Chad Smith breaks down the Southeast Division in the latest installment of Basketball Insiders’ Biggest Disappointments series.

Chad Smith

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Over the last few weeks, Basketball Insiders has highlighted the biggest surprises of the young NBA season. And, breaking down each division, there seemed to be a fantastic story about to unfold around every corner.

But, now, has reality finally started to settle in?

The pleasant surprises throughout the season are always welcome, but there have been plenty that aren’t so spectacular. Whether expectations were just too high, or unforeseen circumstance led to an awkward shift, some players or teams just haven’t had the greatest time to start the 2019-20 season.

It’s important to remember that the season is but weeks old, November its first full month. And things can change very quickly in the NBA. Still, there are a few situations of note to keep an eye on. That said, here are three of the Southeast division’s biggest disappointments so far this season.

Orlando’s Not So Magical Offense

After they were the darling team of the Eastern Conference last season, the 2019-20 iteration of the Orlando Magic have struggled to find that same consistency.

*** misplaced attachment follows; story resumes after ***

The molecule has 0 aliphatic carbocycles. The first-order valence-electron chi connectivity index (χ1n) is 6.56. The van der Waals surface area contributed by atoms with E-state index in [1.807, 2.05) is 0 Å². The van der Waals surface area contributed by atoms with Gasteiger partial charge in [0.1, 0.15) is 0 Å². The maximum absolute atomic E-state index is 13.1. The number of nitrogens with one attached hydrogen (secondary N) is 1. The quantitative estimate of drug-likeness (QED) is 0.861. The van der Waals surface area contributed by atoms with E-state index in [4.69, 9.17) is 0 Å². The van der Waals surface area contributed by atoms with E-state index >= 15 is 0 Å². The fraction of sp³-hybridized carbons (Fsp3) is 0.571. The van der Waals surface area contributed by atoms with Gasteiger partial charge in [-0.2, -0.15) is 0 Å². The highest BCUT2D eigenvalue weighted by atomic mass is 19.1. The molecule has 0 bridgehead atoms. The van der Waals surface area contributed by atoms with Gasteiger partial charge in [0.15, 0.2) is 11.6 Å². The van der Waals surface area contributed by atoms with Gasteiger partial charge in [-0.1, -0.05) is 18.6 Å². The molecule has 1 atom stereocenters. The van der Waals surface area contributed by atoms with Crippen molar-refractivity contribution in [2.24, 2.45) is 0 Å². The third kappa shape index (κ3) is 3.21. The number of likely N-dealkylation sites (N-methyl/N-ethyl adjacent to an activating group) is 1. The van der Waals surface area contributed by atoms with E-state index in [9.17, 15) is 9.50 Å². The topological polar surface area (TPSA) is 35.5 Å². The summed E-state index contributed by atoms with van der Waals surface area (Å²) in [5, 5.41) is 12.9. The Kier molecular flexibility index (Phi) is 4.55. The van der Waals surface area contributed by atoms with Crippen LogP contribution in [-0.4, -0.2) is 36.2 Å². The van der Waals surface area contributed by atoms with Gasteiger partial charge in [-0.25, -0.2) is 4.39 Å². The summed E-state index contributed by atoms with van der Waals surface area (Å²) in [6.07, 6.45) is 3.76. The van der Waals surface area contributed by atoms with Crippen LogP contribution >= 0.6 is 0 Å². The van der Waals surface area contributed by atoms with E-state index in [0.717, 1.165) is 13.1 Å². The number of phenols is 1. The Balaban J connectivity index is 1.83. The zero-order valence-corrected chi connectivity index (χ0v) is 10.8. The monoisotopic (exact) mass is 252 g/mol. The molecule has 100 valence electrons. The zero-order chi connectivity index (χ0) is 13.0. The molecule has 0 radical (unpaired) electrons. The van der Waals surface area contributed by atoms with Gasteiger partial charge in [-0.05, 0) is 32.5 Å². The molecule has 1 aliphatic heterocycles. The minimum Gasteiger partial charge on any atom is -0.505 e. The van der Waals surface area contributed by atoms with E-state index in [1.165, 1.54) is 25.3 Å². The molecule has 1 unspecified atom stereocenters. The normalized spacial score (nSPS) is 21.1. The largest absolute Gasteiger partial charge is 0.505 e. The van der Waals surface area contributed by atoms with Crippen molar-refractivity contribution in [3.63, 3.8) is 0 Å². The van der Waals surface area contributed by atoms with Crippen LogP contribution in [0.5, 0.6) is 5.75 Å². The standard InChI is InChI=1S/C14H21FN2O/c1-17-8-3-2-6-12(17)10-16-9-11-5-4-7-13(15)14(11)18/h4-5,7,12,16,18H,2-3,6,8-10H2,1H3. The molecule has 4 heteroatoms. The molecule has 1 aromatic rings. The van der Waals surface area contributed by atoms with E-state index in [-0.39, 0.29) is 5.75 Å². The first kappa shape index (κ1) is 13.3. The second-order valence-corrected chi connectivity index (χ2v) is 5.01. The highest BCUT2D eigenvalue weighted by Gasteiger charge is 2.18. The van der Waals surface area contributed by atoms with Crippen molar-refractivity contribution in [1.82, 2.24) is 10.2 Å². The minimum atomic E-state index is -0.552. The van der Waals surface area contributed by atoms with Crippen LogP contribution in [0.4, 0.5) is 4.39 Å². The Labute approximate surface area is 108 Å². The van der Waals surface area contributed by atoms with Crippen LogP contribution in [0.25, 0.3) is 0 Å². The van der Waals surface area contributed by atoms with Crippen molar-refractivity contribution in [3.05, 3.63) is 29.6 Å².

Orlando has proven especially bad on offense, as they currently rank 30th in total offense, 30th in field goal percentage and 30th in three-point shooting. The fact that they are dead last in every category is even more baffling when you consider the fact that they returned largely the same roster from a year ago.

The Magic were the last team to score 100 points in a game this season and, as of this writing, they average a league-worst 99 points per game. Terrence Ross and Evan Fournier have struggled to find a groove, while DJ Augustin has dropped back into a reserve role. Aaron Gordon and Nikola Vucevic have looked mediocre-at-best.

Case-and-point, it isn’t difficult to pinpoint why the Magic have struggled to a 5-7 record to start the season, no matter how disappointing it may be. There is hope, however; Orlando has put forth a strong defensive effort, while their schedule is expected to lighten up after contests against the Philadelphia 76ers, Milwaukee Bucks, Denver Nuggets and Toronto Raptors, among others.